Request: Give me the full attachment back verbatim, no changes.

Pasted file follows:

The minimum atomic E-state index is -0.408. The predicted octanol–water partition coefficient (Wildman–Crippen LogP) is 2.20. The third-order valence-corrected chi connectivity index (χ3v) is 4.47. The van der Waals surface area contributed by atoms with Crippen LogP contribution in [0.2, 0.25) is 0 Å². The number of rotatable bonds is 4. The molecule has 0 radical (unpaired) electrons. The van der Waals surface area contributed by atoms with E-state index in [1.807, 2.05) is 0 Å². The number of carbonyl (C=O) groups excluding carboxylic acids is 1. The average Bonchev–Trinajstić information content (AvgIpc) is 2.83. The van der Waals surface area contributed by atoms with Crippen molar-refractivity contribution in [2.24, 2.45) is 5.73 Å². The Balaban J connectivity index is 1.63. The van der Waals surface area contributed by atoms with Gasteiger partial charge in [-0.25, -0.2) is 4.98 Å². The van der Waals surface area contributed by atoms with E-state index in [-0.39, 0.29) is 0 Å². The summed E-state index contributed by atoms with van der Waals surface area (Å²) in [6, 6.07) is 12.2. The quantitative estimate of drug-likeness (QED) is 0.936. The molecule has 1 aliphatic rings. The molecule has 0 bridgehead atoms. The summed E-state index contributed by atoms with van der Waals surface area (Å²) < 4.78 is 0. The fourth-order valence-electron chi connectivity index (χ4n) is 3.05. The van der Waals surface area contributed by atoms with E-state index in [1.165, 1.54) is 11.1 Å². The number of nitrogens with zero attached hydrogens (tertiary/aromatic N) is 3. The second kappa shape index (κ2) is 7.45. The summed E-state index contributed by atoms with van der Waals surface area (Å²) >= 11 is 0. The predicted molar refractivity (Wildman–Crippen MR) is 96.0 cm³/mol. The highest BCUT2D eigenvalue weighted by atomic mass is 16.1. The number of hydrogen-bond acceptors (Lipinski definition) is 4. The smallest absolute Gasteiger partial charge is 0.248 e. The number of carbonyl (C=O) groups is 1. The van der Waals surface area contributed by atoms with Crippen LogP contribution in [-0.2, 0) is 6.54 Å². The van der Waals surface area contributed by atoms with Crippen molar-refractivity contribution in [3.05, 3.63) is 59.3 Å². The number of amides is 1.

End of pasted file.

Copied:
The minimum atomic E-state index is -0.408. The predicted octanol–water partition coefficient (Wildman–Crippen LogP) is 2.20. The third-order valence-corrected chi connectivity index (χ3v) is 4.47. The van der Waals surface area contributed by atoms with Crippen LogP contribution in [0.2, 0.25) is 0 Å². The number of rotatable bonds is 4. The molecule has 0 radical (unpaired) electrons. The van der Waals surface area contributed by atoms with E-state index in [1.807, 2.05) is 0 Å². The number of carbonyl (C=O) groups excluding carboxylic acids is 1. The average Bonchev–Trinajstić information content (AvgIpc) is 2.83. The van der Waals surface area contributed by atoms with Crippen molar-refractivity contribution in [2.24, 2.45) is 5.73 Å². The Balaban J connectivity index is 1.63. The van der Waals surface area contributed by atoms with Gasteiger partial charge in [-0.25, -0.2) is 4.98 Å². The van der Waals surface area contributed by atoms with E-state index in [-0.39, 0.29) is 0 Å². The summed E-state index contributed by atoms with van der Waals surface area (Å²) in [6, 6.07) is 12.2. The quantitative estimate of drug-likeness (QED) is 0.936. The molecule has 1 aliphatic rings. The molecule has 0 bridgehead atoms. The summed E-state index contributed by atoms with van der Waals surface area (Å²) < 4.78 is 0. The fourth-order valence-electron chi connectivity index (χ4n) is 3.05. The van der Waals surface area contributed by atoms with E-state index in [1.165, 1.54) is 11.1 Å². The number of nitrogens with zero attached hydrogens (tertiary/aromatic N) is 3. The second kappa shape index (κ2) is 7.45. The summed E-state index contributed by atoms with van der Waals surface area (Å²) >= 11 is 0. The predicted molar refractivity (Wildman–Crippen MR) is 96.0 cm³/mol. The highest BCUT2D eigenvalue weighted by atomic mass is 16.1. The number of hydrogen-bond acceptors (Lipinski definition) is 4. The smallest absolute Gasteiger partial charge is 0.248 e. The number of carbonyl (C=O) groups is 1. The van der Waals surface area contributed by atoms with Crippen LogP contribution in [-0.2, 0) is 6.54 Å². The van der Waals surface area contributed by atoms with Crippen molar-refractivity contribution in [3.05, 3.63) is 59.3 Å². The number of amides is 1.